First Ward Alderman Daniel La Spata held a town hall focusing on the City of Chicago’s budget on Oct. 1 to educate constituents and propose solutions.
LaSpata opened up the town hall with a brief introduction, saying that “the right people to talk to are the people who showed up” to learn about the city’s budget. He expressed his desire to see the city budget as a “moral document.”
“Who and where and what we tax to generate the revenue for city operations says something about what compassion and justice looks like in Chicago,” La Spata said.
He expressed his desire to tackle budget woes in ways that are more progressive and less regressive than previously seen. He mentioned he wants to challenge the narrative of austerity in the city’s budget.
The first speaker was Ralph Matire, Executive Director of the Center for Tax and Budget Accountability who is also the Arthur Rubloff Endowed Professor of Public Policy at Roosevelt University. Matire was quick to joke that La Spata was once an intern at the Center for Tax and Budget Accountability while a student. He noted that when one examines revenue sources available to cities, one finds they are all regressive in nature.
He delineated Chicago’s challenges: its revenue sources are extremely diffuse and property tax revenue only goes to the city’s pension obligations, library and debt services, and not to more general obligations. Matire said that the city gets a portion of its budget funding from the State of Illinois via the Local Government Distributive Fund, where the state shared some of its income tax revenue with municipalities.
“If the city doesn’t deal with the pension debt, they will not solve their revenue problems through tax alone,” Matire said.
Another core issue Matire shed light on was that the city’s revenue has not grown at all in real terms in 10 years in regards to corporate funds. He also commented on the city’s greatest fiscal challenges. He said that the city’s pension obligations were less explainable by corruption than by the simple fact that they were purposefully underfunded for decades via a “statutory scheme.”
According to his presentation, the city’s pension spending as a percentage of its general fund was 27.6 percent as of 2017, the most of the largest 15 American cities.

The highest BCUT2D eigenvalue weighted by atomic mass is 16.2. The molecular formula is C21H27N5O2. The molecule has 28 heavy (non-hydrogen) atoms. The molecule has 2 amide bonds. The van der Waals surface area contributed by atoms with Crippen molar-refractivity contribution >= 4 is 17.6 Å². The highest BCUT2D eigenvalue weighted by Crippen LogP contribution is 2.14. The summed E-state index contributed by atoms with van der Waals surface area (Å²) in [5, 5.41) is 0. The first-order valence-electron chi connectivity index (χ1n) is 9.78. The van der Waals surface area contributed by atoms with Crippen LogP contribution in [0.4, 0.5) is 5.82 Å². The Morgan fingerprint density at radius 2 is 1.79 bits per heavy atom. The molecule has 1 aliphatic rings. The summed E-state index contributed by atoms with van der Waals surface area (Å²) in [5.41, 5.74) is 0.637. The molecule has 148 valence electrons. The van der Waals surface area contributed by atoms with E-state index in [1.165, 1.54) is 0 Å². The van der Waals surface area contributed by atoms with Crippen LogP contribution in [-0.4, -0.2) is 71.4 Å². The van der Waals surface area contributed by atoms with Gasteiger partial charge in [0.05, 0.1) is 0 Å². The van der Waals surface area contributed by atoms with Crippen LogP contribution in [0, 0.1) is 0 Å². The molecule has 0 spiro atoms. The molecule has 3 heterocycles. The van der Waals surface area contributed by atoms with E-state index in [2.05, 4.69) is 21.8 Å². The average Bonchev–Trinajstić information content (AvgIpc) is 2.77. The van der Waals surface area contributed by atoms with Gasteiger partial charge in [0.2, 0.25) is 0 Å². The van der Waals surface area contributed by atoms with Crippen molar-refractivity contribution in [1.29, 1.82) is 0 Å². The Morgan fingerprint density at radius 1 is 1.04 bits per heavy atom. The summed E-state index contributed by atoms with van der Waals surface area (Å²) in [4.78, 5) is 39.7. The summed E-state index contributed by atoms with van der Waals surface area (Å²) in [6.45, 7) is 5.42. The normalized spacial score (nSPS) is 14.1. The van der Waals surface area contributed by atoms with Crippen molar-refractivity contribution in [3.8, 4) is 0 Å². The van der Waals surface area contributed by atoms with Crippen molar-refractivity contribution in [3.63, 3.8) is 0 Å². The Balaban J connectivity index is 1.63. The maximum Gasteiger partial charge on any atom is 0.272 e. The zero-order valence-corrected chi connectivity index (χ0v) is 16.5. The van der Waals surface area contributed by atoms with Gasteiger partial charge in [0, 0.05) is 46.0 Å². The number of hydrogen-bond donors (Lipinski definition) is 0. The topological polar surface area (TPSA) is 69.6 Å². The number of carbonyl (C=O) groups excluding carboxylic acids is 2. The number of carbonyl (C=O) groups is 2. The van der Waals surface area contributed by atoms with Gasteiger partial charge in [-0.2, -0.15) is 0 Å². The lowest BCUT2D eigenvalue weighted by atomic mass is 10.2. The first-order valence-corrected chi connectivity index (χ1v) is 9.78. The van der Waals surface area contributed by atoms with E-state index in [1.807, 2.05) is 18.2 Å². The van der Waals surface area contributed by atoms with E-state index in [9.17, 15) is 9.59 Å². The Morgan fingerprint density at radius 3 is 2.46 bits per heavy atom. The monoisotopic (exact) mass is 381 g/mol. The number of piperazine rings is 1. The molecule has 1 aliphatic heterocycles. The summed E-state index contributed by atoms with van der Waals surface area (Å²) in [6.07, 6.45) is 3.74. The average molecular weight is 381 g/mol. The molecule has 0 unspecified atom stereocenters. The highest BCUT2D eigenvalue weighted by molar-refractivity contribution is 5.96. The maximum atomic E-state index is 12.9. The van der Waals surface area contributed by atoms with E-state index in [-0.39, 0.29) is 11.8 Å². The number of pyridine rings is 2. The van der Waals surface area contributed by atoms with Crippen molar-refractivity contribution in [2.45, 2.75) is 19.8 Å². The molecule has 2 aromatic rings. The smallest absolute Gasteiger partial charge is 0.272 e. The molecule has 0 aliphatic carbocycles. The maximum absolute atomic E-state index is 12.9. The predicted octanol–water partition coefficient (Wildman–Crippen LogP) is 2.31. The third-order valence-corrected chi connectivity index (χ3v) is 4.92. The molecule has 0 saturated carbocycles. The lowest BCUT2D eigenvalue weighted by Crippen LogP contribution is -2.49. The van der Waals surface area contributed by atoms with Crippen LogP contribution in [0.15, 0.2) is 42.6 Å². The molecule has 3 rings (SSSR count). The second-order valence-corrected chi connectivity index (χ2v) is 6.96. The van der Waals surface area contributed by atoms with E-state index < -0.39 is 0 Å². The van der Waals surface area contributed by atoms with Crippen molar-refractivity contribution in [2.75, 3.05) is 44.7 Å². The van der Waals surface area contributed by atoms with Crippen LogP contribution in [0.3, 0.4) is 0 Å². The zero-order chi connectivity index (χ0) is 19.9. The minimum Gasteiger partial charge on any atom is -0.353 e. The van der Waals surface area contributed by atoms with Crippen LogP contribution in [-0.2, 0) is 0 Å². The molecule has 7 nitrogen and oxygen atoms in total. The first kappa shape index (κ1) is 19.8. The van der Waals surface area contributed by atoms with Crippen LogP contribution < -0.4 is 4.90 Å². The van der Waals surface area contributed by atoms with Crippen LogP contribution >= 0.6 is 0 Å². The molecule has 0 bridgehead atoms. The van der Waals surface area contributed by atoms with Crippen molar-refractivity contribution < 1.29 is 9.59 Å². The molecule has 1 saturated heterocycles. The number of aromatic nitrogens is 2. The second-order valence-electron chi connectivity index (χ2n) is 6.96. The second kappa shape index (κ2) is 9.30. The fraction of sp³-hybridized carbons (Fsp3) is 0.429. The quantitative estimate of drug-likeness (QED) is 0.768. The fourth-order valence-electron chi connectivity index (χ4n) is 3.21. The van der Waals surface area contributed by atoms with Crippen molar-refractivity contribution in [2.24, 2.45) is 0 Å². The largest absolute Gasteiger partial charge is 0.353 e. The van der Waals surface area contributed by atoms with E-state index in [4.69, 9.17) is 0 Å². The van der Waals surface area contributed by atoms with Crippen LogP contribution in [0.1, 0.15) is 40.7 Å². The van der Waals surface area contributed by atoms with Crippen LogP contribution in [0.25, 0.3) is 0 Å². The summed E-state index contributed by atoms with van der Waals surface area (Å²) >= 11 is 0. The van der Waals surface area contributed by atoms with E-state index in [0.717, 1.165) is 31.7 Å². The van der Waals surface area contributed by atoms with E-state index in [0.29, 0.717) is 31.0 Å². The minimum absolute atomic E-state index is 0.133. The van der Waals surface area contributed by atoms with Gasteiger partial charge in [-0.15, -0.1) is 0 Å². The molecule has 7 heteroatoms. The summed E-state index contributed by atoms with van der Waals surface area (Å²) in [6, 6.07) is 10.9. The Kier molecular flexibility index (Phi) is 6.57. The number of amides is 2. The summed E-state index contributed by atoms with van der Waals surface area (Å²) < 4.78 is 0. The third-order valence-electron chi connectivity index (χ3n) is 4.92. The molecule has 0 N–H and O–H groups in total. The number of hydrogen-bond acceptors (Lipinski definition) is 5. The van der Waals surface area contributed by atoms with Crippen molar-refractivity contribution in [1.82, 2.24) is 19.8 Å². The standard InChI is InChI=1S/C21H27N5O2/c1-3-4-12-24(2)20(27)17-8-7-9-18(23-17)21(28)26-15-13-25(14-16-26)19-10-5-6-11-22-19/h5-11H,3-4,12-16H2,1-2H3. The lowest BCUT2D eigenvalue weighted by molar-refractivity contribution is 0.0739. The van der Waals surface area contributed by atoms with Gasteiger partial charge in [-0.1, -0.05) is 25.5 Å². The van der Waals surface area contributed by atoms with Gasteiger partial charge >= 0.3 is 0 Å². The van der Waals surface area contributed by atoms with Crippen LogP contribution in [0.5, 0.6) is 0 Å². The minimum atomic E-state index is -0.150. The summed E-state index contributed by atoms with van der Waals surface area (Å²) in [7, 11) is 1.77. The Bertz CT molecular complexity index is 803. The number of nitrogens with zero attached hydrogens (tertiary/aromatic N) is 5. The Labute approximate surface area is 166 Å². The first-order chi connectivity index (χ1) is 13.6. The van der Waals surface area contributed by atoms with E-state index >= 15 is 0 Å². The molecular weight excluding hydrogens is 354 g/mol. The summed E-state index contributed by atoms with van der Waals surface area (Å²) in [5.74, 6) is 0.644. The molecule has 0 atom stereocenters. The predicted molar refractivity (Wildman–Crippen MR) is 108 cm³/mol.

Solutions to City’s Pension Spending
Matire began proposing possible solutions. First, he mentioned reamortizing pensions, which would lead to total savings of $10.81 billion through 2058. He proposed selling pension obligations bonds, which would save interest costs and free up more revenue.
For revenue options, he mentioned levying a 1 percent city income tax, but was quick to note the political impracticability of it at the same time Gov. JB Pritzker seeks to pass the Fair Tax amendment in 2020. Matire said downstate voters could view both at the same time as an attempt to “open the floodgates” for Chicago, which would damage the 2/3 vote needed to pass the amendment.
He proposed increasing the municipal allowance to 10 percent in the Local Government Distributive Fund, which would not increase taxes on anyone. Last, Matire mentioned “modernizing” the sales tax, extending it to services rather than mostly goods, which he argued more accurately reflects a 21st century economy.
The next speaker was from United Working Families and explained taxes that UWF supports or wants to explore. Aldermen that work with UWF have introduced an increase in the hotel tax from 4.5 percent to 7.5 percent, arguing that it will increase revenue by $75 million. UWF supports reinstating the “head tax,” which is an “employees expense tax” that charges a flat rate on companies that employ more than 50 people, arguing the rate should be $35 per “head” with exceptions for employees from high poverty index areas in the city.
UWF supports a payment in lieu of taxes, which targets institutions like universities and hospitals which use large portions of city land and are often tax-exempt. In this change, the city would negotiate with these actors to make payments to the city to fund its services rather than pay via taxes. UWF also floated a financial transaction cost, which would levy a tax on purchases and sales of securities.
Matire commented, citing the highly unlikely political reality that this tax could pass.
An argument broke out between Matire and a guest who argued that Illinois’ high taxes are causing people to leave the state. Matire agreed that people are leaving Illinois, but challenged the tax reasoning, stating that there has never been a peer-reviewed study that showed a “statistically meaningful relationship” between migration and taxation. He even noted that California, which has the highest taxation on millionaires in the US, continues to see a net influx of millionaires every year.
La Spata’s office said more budget-centered town halls will occur in the future.
Featured photo: Paulina Fadrowska